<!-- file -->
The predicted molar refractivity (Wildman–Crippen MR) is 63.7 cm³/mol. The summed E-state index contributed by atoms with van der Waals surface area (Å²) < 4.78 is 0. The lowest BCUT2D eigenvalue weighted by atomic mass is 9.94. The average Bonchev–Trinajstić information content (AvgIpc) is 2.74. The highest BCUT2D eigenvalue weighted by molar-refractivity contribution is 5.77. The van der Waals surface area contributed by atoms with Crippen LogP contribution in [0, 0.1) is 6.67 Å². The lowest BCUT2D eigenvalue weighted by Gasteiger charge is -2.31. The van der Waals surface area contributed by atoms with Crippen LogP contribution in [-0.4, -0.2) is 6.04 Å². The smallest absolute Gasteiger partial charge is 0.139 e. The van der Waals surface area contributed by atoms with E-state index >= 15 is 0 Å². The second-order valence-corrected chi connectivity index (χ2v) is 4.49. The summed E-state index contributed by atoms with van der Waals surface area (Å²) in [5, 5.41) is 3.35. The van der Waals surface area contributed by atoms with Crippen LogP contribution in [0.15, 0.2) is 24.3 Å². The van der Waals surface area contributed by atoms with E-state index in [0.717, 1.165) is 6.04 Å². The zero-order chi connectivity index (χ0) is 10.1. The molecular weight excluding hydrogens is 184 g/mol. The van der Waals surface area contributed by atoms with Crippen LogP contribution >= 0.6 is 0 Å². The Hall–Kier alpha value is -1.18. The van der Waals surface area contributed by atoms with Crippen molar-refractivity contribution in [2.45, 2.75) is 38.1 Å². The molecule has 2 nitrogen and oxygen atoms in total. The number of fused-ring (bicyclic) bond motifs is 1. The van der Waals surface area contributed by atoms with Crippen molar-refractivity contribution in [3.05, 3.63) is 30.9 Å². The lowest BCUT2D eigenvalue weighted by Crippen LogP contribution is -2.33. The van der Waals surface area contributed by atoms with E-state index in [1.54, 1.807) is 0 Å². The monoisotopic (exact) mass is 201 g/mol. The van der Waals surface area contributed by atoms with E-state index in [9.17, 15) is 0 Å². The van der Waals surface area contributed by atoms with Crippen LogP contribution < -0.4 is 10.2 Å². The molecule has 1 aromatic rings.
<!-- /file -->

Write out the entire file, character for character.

The predicted molar refractivity (Wildman–Crippen MR) is 63.7 cm³/mol. The summed E-state index contributed by atoms with van der Waals surface area (Å²) < 4.78 is 0. The lowest BCUT2D eigenvalue weighted by atomic mass is 9.94. The average Bonchev–Trinajstić information content (AvgIpc) is 2.74. The highest BCUT2D eigenvalue weighted by molar-refractivity contribution is 5.77. The van der Waals surface area contributed by atoms with Crippen LogP contribution in [0, 0.1) is 6.67 Å². The lowest BCUT2D eigenvalue weighted by Gasteiger charge is -2.31. The van der Waals surface area contributed by atoms with Crippen LogP contribution in [-0.4, -0.2) is 6.04 Å². The smallest absolute Gasteiger partial charge is 0.139 e. The van der Waals surface area contributed by atoms with E-state index >= 15 is 0 Å². The second-order valence-corrected chi connectivity index (χ2v) is 4.49. The summed E-state index contributed by atoms with van der Waals surface area (Å²) in [5, 5.41) is 3.35. The van der Waals surface area contributed by atoms with Crippen LogP contribution in [0.15, 0.2) is 24.3 Å². The van der Waals surface area contributed by atoms with E-state index in [0.717, 1.165) is 6.04 Å². The zero-order chi connectivity index (χ0) is 10.1. The molecular weight excluding hydrogens is 184 g/mol. The van der Waals surface area contributed by atoms with Crippen LogP contribution >= 0.6 is 0 Å². The Hall–Kier alpha value is -1.18. The van der Waals surface area contributed by atoms with Crippen molar-refractivity contribution in [2.45, 2.75) is 38.1 Å². The molecule has 2 nitrogen and oxygen atoms in total. The number of fused-ring (bicyclic) bond motifs is 1. The van der Waals surface area contributed by atoms with Crippen molar-refractivity contribution in [3.05, 3.63) is 30.9 Å². The lowest BCUT2D eigenvalue weighted by Crippen LogP contribution is -2.33. The van der Waals surface area contributed by atoms with E-state index in [1.54, 1.807) is 0 Å². The monoisotopic (exact) mass is 201 g/mol. The van der Waals surface area contributed by atoms with E-state index in [9.17, 15) is 0 Å². The van der Waals surface area contributed by atoms with Crippen LogP contribution < -0.4 is 10.2 Å². The molecule has 1 aromatic rings.